Recent collaborations between Chiang Mai University’s (CMU) Geography Department and University of Maryland’s (UMD) Department of Geographical Sciences have flourished with an intensive workshop held August 13-15 in Chiang Mai, Thailand.
UMD GEOG PhD students Rebecca Traldi, Ipsita Kumar, Matthew Cooper, Alison Thieme and Senior Faculty Specialist Christina Justice led the workshop entitled “Land Cover Change Detection & Visualization Training: Applying Geographical Sciences to Environmental Analysis.” The workshop was hosted by CMU Geography Department Chair Liwa Pardthaisong and Professor Chanida Suwanprasit. Workshop participants included 15 Master’s students and one Undergraduate student in addition to interested CMU faculty. This three day training covered a range of topics highlighting the breadth of GEOG’s expertise, and was particularly useful as CMU is looking to expand their graduate offerings beyond the Master’s level and build a PhD program.
The workshop sessions focused on identifying forest change through remotely sensed imagery, learning the basics of R programming, applying geography to corporate sustainability, and using R and QGIS for data visualization and cartography. Workshop participants used the above tools to analyze change over time in local landscapes, and at a global scale. On the final day, building on techniques learned throughout the workshop, students participated in a map-making competition with prizes handed out to the winners.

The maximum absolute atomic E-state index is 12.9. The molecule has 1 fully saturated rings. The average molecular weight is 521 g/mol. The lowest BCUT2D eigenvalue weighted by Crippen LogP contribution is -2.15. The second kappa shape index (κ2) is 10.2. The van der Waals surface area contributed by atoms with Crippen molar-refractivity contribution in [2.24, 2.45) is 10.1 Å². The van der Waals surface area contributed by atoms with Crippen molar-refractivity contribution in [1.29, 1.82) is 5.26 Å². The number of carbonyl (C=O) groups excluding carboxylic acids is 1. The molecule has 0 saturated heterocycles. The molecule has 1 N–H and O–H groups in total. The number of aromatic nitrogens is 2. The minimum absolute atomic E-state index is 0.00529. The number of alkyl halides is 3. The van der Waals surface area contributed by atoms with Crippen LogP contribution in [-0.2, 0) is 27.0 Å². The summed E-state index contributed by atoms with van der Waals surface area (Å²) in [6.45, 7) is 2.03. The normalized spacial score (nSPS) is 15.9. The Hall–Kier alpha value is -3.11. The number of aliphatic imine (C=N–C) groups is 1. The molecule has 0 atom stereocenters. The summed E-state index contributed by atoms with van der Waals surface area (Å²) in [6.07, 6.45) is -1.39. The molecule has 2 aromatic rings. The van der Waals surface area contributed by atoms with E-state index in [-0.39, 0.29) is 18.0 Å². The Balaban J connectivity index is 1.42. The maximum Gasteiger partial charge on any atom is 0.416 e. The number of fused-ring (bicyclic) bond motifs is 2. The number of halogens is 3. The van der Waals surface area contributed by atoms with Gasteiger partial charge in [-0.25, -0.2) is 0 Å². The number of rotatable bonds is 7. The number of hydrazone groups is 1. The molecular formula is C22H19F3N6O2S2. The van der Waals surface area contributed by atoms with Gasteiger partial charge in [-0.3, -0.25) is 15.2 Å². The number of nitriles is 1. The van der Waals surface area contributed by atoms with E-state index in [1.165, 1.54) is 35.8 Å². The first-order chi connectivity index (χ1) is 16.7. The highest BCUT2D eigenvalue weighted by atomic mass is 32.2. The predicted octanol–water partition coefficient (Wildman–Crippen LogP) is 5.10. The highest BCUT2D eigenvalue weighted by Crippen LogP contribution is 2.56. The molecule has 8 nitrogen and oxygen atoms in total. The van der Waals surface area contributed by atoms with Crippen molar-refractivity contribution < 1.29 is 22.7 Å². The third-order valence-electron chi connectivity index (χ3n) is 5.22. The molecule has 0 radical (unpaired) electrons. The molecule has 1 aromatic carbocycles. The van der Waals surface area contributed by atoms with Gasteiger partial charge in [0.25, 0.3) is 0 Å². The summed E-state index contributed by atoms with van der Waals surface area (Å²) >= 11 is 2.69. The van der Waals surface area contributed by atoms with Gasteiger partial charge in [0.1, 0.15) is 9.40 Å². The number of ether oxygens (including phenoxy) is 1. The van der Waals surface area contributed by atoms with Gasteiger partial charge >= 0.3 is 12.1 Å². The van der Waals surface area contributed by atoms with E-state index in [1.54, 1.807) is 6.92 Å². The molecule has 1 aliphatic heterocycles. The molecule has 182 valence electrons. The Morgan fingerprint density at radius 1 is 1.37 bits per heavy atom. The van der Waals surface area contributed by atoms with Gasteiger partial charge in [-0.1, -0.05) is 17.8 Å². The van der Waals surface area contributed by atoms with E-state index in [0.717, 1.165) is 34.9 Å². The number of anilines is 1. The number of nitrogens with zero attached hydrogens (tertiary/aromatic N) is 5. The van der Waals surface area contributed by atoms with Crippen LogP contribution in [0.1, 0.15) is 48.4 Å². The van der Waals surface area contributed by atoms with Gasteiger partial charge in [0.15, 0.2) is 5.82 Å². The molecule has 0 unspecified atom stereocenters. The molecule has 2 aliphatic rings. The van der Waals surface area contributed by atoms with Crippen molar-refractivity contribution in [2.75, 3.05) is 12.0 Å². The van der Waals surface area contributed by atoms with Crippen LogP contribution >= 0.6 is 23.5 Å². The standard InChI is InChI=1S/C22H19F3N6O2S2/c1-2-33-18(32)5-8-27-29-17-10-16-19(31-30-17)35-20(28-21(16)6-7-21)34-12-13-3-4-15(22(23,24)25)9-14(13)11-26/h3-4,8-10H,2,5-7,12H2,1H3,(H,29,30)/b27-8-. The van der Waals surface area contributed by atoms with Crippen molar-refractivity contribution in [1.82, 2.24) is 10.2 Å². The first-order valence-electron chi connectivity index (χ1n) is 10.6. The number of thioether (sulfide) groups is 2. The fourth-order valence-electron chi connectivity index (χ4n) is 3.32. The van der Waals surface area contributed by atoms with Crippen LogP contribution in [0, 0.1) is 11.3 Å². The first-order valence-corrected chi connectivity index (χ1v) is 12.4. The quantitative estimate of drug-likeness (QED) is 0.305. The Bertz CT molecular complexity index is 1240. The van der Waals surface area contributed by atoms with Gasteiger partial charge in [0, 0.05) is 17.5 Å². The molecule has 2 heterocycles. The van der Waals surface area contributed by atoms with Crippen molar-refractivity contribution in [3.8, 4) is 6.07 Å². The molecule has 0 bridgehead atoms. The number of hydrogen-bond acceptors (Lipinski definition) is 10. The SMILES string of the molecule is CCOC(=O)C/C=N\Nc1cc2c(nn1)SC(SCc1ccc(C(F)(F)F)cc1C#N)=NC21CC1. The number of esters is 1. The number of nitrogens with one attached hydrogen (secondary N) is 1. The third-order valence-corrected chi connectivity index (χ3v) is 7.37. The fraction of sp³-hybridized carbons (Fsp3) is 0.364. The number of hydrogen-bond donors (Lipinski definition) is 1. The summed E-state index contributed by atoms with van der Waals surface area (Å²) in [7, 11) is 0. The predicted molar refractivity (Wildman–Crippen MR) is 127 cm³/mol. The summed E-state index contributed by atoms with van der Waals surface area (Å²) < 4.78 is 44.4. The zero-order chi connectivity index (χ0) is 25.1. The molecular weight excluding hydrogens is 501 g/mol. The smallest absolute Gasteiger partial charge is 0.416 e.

This workshop was a valuable opportunity for CMU students to learn new techniques to apply to their research and for the UMD students to gain experience leading technical trainings, as well as to learn about the environmental issues currently facing Thailand. Northern Thailand faces a number of challenges including rapid changes in land cover and land use, air pollution driven by crop residue burning and transportation, flooding and flood management, and drought. Seeing the interest and engagement from the Chiang Mai students was a reminder of the importance of geographical research in addressing real-world problems.
After the training, students provided feedback - as one student said, “I appreciated that all of the trainers were willing to teach and give time for all students.” They particularly appreciated the opportunity to better understand research tools like R programming for data analysis and cartography. CMU students expressed a strong interest in future trainings and faculty look forward to continued collaborations with UMD. If you’d like to learn more about CMU Geography Department research efforts or would like to discuss collaboration, please contact Christina Justice justicec [at] umd.edu.